The mission of the Connecticut Judicial Branch is to serve the interests of justice and the public by resolving matters brought before it in a fair, timely, efficient and open manner.

Business Law Supreme Court Opinion

by Booth, George


SC20133 - Reclaimant Corp. v. Deutsch (Conflict of laws; unjust enrichment; statutes of limitations (§§ 52-576 and 52-577); motion for summary judgment on ground that plaintiff failed to timely commence action; claim that plaintiff failed to commence action within three year limitation period set forth in § 17-607 (c) of Delaware Revised Uniform Limited Partnership Act; claim that trial court incorrectly determined that Delaware law rather than Connecticut law governed issue of whether plaintiff's unjust enrichment claims were time barred; "The narrow issue presented by this appeal is whether the statute of limitations of the state of Connecticut or the state of Delaware governs the unjust enrichment claims brought by the plaintiff, Reclaimant Corp., against the defendants, William J. Deutsch and Laurence B. Simon, seeking recovery for alleged overpayments issued to the defendants by the plaintiff's putative predecessor in interest pursuant to a limited partnership agreement. The trial court rendered summary judgment in favor of the defendants, concluding that the plaintiff's unjust enrichment claims were governed by Delaware law and were time-barred under the three-year statute of limitations in the Delaware Revised Uniform Limited Partnership Act (DRULPA), Del. Code Ann. tit. 6, § 17-607 (c) (2005). On appeal, the plaintiff contends that summary judgment was improper because Connecticut law governs the timeliness of its unjust enrichment claims and that those claims timely were filed under Connecticut law.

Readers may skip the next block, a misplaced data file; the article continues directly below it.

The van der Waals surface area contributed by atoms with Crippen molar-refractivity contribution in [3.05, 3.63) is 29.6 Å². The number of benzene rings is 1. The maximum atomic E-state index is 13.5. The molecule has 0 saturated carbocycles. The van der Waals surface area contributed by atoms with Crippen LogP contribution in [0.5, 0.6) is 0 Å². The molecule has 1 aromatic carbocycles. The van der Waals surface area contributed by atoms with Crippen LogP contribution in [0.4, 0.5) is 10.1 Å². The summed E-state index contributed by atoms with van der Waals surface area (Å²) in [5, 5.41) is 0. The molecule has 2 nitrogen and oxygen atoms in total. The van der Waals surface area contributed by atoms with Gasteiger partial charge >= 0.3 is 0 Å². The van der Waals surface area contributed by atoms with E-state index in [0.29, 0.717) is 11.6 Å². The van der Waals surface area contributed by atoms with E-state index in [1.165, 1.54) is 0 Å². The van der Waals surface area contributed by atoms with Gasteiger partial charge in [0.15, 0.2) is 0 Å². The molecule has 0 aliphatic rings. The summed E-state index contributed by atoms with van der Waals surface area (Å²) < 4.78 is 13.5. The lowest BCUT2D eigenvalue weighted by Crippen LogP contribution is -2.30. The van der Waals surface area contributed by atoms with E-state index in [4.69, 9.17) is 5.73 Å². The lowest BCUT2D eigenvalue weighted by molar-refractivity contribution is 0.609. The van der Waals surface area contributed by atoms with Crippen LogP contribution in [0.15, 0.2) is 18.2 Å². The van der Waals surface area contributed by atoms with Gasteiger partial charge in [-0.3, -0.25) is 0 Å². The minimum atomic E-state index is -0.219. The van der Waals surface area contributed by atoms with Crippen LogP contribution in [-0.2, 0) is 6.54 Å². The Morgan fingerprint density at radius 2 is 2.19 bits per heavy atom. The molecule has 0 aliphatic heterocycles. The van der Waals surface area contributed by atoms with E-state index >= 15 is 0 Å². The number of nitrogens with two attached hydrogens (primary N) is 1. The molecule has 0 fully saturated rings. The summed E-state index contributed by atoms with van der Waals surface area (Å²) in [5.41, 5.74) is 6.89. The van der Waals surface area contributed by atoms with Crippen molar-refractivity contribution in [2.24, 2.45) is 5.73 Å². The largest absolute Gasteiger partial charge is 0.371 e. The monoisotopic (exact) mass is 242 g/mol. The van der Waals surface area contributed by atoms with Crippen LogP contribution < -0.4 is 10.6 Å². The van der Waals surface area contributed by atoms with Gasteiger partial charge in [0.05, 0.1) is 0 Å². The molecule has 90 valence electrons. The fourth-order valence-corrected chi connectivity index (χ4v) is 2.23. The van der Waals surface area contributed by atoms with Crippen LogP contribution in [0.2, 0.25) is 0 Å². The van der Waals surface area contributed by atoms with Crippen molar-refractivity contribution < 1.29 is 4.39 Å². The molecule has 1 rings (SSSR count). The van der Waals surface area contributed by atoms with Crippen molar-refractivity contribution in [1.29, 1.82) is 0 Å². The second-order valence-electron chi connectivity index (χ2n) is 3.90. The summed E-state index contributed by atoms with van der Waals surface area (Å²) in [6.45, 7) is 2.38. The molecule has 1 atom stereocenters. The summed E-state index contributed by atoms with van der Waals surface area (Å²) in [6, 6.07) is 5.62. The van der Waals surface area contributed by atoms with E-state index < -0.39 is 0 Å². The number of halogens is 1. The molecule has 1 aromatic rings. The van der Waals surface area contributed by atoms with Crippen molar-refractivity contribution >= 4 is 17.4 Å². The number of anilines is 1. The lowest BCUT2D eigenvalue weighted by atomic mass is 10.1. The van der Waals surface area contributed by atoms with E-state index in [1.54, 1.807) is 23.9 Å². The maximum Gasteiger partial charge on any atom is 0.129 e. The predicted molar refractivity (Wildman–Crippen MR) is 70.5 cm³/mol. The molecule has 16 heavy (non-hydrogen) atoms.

We conclude that Delaware law governs the substantive rights and liabilities of the parties arising out of the limited partnership agreement but that Connecticut law governs matters of judicial administration and procedure. We further conclude that, because the plaintiff's unjust enrichment claims have a common-law origin, the limitation period properly is "characterized as procedural because it functions only as a qualification on the remedy to enforce the preexisting right." Baxter v. Sturm, Ruger & Co., 230 Conn. 335, 347, 644 A.2d 1297 (1994). Thus, Connecticut law, rather than Delaware law, controls the timeliness of the plaintiff's claims. We therefore reverse the judgment of the trial court and remand the case for further proceedings.")